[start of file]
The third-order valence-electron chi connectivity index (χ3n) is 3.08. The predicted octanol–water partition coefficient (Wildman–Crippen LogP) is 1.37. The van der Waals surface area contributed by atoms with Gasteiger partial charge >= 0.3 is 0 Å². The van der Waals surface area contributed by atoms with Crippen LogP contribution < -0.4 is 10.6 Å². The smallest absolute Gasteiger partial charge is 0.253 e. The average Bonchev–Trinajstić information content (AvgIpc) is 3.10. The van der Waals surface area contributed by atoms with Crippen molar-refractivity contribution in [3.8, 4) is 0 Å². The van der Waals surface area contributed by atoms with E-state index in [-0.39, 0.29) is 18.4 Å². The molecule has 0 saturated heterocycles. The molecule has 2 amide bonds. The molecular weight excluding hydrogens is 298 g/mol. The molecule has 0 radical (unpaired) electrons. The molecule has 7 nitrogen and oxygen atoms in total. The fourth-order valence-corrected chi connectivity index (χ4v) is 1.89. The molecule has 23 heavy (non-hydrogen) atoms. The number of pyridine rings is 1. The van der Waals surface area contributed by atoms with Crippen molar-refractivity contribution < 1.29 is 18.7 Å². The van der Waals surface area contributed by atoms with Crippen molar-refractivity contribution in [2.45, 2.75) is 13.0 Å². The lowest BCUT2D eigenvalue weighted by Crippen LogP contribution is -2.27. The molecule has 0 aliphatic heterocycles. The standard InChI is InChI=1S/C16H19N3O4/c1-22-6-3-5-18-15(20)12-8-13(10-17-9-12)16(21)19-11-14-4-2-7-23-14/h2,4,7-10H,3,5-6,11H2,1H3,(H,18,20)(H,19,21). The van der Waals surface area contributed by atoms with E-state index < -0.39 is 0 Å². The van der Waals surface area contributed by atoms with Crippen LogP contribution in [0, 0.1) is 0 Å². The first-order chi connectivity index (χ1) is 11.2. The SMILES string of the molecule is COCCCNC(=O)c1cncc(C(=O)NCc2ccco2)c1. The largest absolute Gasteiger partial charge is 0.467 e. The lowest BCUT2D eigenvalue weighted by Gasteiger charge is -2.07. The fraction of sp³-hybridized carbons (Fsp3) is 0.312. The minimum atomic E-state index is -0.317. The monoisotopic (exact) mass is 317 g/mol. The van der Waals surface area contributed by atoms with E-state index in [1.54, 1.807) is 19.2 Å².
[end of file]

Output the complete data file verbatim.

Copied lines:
The third-order valence-electron chi connectivity index (χ3n) is 3.08. The predicted octanol–water partition coefficient (Wildman–Crippen LogP) is 1.37. The van der Waals surface area contributed by atoms with Gasteiger partial charge >= 0.3 is 0 Å². The van der Waals surface area contributed by atoms with Crippen LogP contribution < -0.4 is 10.6 Å². The smallest absolute Gasteiger partial charge is 0.253 e. The average Bonchev–Trinajstić information content (AvgIpc) is 3.10. The van der Waals surface area contributed by atoms with Crippen molar-refractivity contribution in [3.8, 4) is 0 Å². The van der Waals surface area contributed by atoms with E-state index in [-0.39, 0.29) is 18.4 Å². The molecule has 0 saturated heterocycles. The molecule has 2 amide bonds. The molecular weight excluding hydrogens is 298 g/mol. The molecule has 0 radical (unpaired) electrons. The molecule has 7 nitrogen and oxygen atoms in total. The fourth-order valence-corrected chi connectivity index (χ4v) is 1.89. The molecule has 23 heavy (non-hydrogen) atoms. The number of pyridine rings is 1. The van der Waals surface area contributed by atoms with Crippen molar-refractivity contribution < 1.29 is 18.7 Å². The van der Waals surface area contributed by atoms with Crippen molar-refractivity contribution in [2.45, 2.75) is 13.0 Å². The lowest BCUT2D eigenvalue weighted by Crippen LogP contribution is -2.27. The molecule has 0 aliphatic heterocycles. The standard InChI is InChI=1S/C16H19N3O4/c1-22-6-3-5-18-15(20)12-8-13(10-17-9-12)16(21)19-11-14-4-2-7-23-14/h2,4,7-10H,3,5-6,11H2,1H3,(H,18,20)(H,19,21). The van der Waals surface area contributed by atoms with E-state index < -0.39 is 0 Å². The van der Waals surface area contributed by atoms with Crippen LogP contribution in [0, 0.1) is 0 Å². The first-order chi connectivity index (χ1) is 11.2. The SMILES string of the molecule is COCCCNC(=O)c1cncc(C(=O)NCc2ccco2)c1. The largest absolute Gasteiger partial charge is 0.467 e. The lowest BCUT2D eigenvalue weighted by Gasteiger charge is -2.07. The fraction of sp³-hybridized carbons (Fsp3) is 0.312. The minimum atomic E-state index is -0.317. The monoisotopic (exact) mass is 317 g/mol. The van der Waals surface area contributed by atoms with E-state index in [1.54, 1.807) is 19.2 Å².